The great thing about making your pea protein powder is that you can add further ingredients to tailor it to your taste and dietary needs.

Here are a few ideas, and nothing should stop you from adding them all to your pea powder.

Option 1: Add Seeds

To further boost the protein content and amino acid profile, you could blend some mixed seeds (flax, hemp, sunflower, and chia) into a fine powder and then mix it in with the pea flour.

Option 2: Add Almond Or Coconut Flower

This is a great way to add some natural flavors to your pea powder. Start with about a quarter cup of almond flour, and then add more once you’ve tasted it [2].

Option 3: Add Cocoa Powder Or Vanilla Essence

If you have some cacao powder at home, you use for baking or hot chocolate, add a tablespoon to the mix. Or you could add a small amount of vanilla essence.

Option 4: Add Vitamin Powder

Another good idea is to mix some powdered vitamin supplements into your pea powder. I have a vitamin C powder, and I mix in one dose per scoop of pea powder to get a daily serving with each scoop.

Storing Pea Powder Safely

green powder in a spoon

One thing to plan ahead for when making pea protein powder at home is how you’re going to store it.

You’ll need an airtight container to make sure that no moisture gets at the pea flour, making it clumpy and spoil pretty quickly as well.

You could use a sealable Tupperware box which will work perfectly fine.

Another clever idea is to keep an old tub from a store-bought protein powder, as they are purpose-made to be airtight.

Are There Benefits Of Using Homemade Pea Protein Powders?

man holding up a piggy bank and a thumbs up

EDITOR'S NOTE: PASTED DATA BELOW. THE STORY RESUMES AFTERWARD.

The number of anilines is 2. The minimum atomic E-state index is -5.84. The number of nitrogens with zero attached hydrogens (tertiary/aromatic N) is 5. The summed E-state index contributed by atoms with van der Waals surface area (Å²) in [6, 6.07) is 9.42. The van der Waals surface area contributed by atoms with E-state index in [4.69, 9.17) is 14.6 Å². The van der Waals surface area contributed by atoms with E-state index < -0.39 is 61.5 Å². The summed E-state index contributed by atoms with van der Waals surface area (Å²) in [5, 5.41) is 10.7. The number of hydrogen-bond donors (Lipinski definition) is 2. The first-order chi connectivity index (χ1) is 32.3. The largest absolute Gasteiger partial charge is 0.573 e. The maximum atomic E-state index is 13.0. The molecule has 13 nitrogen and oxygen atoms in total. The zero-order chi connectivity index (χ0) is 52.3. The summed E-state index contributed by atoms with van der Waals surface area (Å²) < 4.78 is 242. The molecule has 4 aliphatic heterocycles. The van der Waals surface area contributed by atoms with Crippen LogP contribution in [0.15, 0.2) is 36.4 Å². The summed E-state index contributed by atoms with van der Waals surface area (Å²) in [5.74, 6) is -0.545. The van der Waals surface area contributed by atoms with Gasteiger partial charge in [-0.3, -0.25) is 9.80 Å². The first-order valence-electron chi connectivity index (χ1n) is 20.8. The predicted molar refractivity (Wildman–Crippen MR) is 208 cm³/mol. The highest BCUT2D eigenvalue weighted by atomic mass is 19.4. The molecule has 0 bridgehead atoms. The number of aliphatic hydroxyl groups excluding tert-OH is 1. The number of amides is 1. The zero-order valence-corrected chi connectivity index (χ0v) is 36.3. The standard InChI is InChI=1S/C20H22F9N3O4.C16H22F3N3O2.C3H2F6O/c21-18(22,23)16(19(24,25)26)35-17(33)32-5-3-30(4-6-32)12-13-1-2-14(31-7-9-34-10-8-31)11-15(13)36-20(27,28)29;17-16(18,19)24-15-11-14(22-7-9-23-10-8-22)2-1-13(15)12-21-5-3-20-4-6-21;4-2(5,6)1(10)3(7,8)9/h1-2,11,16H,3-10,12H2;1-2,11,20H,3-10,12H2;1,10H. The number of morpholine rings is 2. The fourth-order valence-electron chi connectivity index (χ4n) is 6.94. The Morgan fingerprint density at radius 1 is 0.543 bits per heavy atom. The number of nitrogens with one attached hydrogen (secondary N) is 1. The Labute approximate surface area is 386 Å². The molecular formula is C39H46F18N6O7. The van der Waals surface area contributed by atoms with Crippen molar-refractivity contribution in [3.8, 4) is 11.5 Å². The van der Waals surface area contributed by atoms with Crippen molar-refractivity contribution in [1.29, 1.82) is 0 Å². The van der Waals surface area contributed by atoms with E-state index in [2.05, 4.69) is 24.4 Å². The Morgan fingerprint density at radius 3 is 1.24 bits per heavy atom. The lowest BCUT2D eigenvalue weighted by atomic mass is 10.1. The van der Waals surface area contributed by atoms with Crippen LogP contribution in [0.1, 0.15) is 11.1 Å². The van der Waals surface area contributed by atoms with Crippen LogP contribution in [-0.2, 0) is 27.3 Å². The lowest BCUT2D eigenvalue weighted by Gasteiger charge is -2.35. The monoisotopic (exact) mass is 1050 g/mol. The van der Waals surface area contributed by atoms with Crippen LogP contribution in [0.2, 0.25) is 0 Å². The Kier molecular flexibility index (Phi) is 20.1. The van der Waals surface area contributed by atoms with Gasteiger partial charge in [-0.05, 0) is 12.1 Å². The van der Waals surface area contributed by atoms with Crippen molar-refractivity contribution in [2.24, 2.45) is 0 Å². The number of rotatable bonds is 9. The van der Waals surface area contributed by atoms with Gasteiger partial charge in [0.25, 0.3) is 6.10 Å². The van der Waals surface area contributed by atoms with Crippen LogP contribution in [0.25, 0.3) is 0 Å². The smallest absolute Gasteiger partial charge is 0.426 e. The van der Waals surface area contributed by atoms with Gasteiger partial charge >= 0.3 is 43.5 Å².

Yes, there are some huge benefits, especially once you can go through the prep work in a few minutes.

Making your own pea protein isolate makes it a lot cheaper to have an organic pea powder that is a complete protein. This means it contains all nine essential amino acids you have to take through your diet.

It’s also the best way to be certain that your supplement isn’t made with frozen peas.

And finally, it’s the perfect naturally vegan and gluten-free solution made from whole foods.

Related: Is Pea Protein Powder Good for You?

Mixing Your Homemade Pea Powder

My experience has shown that when you prepare your DIY protein powder, the powder form is slightly different with each batch. And that means that sometimes I need a blender, and other times a shaker is enough.

The main reason is that I experiment with different types of split peas and even whole grains to make a more superfood protein shake.

I would also suggest mixing the powder with dairy-free plant milk or water to avoid blood glucose spikes that you might get from cow’s milk.

“Peas are loaded with fiber and protein, which help to regulate the way you digest starches. The protein and fiber in peas slow the breakdown of carbohydrates and helps to control your blood sugar.”


How Much Protein Powder Should You Use?

man reading a protein powder label

For each shake that I make, I add two tablespoons (heaped ones) on a normal day in the morning. That would be about 20 grams of protein in each serving.

I then sometimes take extra protein after training at the gym, where I might need another 20 grams of protein for the recovery phase.

I personally mix things up a bit for my post-workout protein needs, and many people prefer a whey protein because it tends to be absorbed faster.

And if you’re a high-performance athlete, then it might be best to speak with your dietitian to figure out what would be enough protein for a typical training day.


Is Pea Protein Powder Good for You?

Yes, pea powder is good for you. It has a great essential amino acid profile, and even a small serving brings health benefits for weight loss and muscle recovery.

Is Pea Protein Inflammatory?

Yes, large volumes of protein from peas may be inflammatory. This mainly affects people with gout, but you would likely need to consume more protein than recommended for your daily intake for it to cause more joint swelling [3].

Are You Ready To Prepare Your Own Protein Powder?

Peas are great protein sources and a great way to get high-quality organic protein for a reasonable price.

Once you’ve done the process a few times, it’ll be very easy to make a weekly or monthly batch.

If you don't have the time to make it by yourself, you can always buy it yourself. Here's a list of the best pea protein powders on the market.